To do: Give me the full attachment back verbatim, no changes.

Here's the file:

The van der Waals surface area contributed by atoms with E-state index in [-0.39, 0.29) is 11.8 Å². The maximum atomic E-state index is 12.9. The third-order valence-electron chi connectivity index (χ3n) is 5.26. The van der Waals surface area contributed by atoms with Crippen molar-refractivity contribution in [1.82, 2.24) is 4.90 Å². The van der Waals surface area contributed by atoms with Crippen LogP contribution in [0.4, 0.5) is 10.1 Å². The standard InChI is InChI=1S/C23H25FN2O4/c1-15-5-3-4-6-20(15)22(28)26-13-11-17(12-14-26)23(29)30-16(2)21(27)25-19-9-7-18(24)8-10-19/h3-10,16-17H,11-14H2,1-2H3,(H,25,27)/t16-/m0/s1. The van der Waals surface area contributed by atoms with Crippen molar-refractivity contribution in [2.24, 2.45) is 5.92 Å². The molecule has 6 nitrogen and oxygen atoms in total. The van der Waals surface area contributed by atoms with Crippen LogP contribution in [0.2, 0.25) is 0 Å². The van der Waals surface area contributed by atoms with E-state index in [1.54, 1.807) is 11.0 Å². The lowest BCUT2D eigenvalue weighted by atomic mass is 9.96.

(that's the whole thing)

The van der Waals surface area contributed by atoms with E-state index in [-0.39, 0.29) is 11.8 Å². The maximum atomic E-state index is 12.9. The third-order valence-electron chi connectivity index (χ3n) is 5.26. The van der Waals surface area contributed by atoms with Crippen molar-refractivity contribution in [1.82, 2.24) is 4.90 Å². The van der Waals surface area contributed by atoms with Crippen LogP contribution in [0.4, 0.5) is 10.1 Å². The standard InChI is InChI=1S/C23H25FN2O4/c1-15-5-3-4-6-20(15)22(28)26-13-11-17(12-14-26)23(29)30-16(2)21(27)25-19-9-7-18(24)8-10-19/h3-10,16-17H,11-14H2,1-2H3,(H,25,27)/t16-/m0/s1. The van der Waals surface area contributed by atoms with Crippen molar-refractivity contribution in [2.24, 2.45) is 5.92 Å². The molecule has 6 nitrogen and oxygen atoms in total. The van der Waals surface area contributed by atoms with Crippen LogP contribution in [0.2, 0.25) is 0 Å². The van der Waals surface area contributed by atoms with E-state index in [1.54, 1.807) is 11.0 Å². The lowest BCUT2D eigenvalue weighted by atomic mass is 9.96.